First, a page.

May It Please the Court

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Richard Baldwin Cook, 2008 - Biography & Autobiography - 212 pages
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The writer has been deprived of his license to practice law in three states. The basis for these court orders was a confidential complaint made by the writer about the misconduct of a United States District Judge. The complaints included evidence, which pointed to the judge's financial ties to litigators with matters in his court. Nevertheless, the judge's misconduct was overlooked by supervising judges. The writer reviews the court order which drove him from the practice of law. "The point of all this," he concludes, "was to banish me from the legal profession, not to find the truth since bringing truth into the light of day would have been uncomfortable for" the judge. From the book: "Any professional regulatory authority empowered to deprive its members of their reputation and their ability to earn an income should be subject to the highest standards of objectivity and fairness. In the legal community, the opposite is the norm. The rules which govern the behavior of lawyers are explicitly intended to overlook complaints about the venal and self-interested behavior of the most powerful members of the profession. The judges make the rules and see to their own insulation from criticism, oversight and transparency in their dealings with persons interested in judicial outcomes. The judges take pains to block any examination of their off-the-books income streams. Those who are so incautious as to rely on the prescribed complaint rules and who come forward, confidentially, to object to obvious instances of be-robed venality are themselves subjected to the severest sanction." Consideration of salary increases for the judges should be put on hold, the writer asserts. Why? Better rules than the "bogus revised" ones are needed immediately. "In writing their own ethics rules, the judges have given themselves impunity to accept bribes." The writer offers prescriptive comments, including the text of a "Best Practices Declaration," which should be binding upon any who seek a position on the bench, local state or federal.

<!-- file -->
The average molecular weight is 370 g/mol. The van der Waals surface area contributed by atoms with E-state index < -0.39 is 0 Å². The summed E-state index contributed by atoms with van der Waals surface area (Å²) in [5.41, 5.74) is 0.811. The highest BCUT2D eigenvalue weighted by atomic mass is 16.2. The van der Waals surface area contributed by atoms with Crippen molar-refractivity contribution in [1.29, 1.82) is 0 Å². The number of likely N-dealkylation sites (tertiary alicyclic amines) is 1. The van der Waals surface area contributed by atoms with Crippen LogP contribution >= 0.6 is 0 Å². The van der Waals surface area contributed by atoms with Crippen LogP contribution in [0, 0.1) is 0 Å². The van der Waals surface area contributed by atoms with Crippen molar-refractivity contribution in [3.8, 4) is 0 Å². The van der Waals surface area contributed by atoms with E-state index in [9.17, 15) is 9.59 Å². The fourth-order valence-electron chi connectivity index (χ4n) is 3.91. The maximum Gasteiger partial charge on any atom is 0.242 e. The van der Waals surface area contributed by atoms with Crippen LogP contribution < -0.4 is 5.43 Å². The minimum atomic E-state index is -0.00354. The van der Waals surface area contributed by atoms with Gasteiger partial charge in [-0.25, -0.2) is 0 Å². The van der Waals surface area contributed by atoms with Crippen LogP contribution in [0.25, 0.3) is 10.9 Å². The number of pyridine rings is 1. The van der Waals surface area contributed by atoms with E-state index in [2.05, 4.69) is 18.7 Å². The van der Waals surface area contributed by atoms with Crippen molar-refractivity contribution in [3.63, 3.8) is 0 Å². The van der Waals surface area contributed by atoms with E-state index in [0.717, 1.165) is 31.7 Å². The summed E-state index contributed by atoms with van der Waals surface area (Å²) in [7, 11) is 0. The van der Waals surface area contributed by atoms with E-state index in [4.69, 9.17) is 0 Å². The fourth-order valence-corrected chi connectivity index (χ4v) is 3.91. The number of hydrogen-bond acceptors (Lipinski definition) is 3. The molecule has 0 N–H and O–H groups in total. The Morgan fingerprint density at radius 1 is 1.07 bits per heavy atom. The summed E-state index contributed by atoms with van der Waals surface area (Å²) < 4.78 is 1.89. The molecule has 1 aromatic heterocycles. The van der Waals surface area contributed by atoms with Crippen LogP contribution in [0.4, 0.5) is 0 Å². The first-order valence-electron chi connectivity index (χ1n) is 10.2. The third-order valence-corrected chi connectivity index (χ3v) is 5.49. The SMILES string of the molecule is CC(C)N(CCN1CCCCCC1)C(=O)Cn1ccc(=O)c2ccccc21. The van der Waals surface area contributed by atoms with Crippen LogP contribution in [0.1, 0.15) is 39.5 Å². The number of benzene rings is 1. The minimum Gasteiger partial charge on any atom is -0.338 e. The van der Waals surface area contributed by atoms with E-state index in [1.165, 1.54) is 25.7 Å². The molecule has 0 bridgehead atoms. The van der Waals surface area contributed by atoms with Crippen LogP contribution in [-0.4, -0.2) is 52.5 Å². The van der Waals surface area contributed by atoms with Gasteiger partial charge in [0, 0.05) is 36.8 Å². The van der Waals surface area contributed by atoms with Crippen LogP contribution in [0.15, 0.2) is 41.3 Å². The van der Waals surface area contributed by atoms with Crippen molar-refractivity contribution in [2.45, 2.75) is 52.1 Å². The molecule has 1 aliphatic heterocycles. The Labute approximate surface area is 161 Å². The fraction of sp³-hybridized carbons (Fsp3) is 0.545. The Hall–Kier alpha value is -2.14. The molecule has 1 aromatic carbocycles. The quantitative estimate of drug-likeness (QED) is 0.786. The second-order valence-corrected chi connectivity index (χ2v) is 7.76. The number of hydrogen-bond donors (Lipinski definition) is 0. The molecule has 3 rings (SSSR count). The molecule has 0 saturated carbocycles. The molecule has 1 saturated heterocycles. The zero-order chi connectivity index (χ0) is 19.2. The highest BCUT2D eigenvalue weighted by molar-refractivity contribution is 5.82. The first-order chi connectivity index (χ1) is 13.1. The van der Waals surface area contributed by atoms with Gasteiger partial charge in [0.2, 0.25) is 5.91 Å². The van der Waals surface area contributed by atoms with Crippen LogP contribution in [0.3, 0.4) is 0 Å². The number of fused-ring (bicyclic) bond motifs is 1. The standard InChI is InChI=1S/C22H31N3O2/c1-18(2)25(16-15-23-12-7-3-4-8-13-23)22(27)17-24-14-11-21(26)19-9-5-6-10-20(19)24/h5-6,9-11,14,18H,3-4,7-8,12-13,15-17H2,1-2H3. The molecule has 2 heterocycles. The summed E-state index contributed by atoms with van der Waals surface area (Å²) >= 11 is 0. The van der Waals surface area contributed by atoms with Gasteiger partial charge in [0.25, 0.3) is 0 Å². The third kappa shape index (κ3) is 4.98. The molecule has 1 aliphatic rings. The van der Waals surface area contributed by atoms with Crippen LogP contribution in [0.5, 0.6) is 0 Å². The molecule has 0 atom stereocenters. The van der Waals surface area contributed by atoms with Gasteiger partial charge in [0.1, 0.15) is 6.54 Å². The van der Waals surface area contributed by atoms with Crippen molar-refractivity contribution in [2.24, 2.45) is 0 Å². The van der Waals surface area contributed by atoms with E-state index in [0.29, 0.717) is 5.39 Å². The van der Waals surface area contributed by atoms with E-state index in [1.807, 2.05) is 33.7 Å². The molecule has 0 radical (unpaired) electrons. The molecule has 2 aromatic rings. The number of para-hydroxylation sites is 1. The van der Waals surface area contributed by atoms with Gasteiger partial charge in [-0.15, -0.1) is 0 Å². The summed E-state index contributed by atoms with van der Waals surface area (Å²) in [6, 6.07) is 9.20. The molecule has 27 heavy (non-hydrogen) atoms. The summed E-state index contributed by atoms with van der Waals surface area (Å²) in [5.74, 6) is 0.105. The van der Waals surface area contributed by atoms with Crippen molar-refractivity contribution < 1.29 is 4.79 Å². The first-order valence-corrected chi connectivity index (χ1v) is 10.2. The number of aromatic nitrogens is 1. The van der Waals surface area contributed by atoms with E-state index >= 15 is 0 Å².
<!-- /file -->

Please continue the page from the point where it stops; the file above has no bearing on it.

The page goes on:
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The Judges on the Fifth Circuit just threw me away
I complained in confidence to the Judicial Council (another term for the Circuit Judges) about a federal district judge who (1) ignored the Federal
Rules of Civil Procedure in order to benefit his old law firm, which had arranged for overseas travel for the judge (2) was taking partnership distributions while sitting on the bench - as I was told (3) was listed as landlord of the law firm while sitting on the federal bench (4) revealed to opposing council that I had filed a confidential complaint against him. There's more. But never mind. These callous circuit judges would not investigate an attorney's complaint about the serious misconduct of a district judge. They never were going to do this - when all they have to do is leave me exposed to the judge about whom I complained - who fined me $15,000 which bankrupted my solo practice. The judge then ordered that I apologize to him or be fined further - thus opening me up to prosecution by the Louisiana disciplinary council. Of course I was found guilty of violating the disciplinary rules - since both lawyers on the disciplinary committee were members of the organization that had been the conduit of the travel gift to the judge. 



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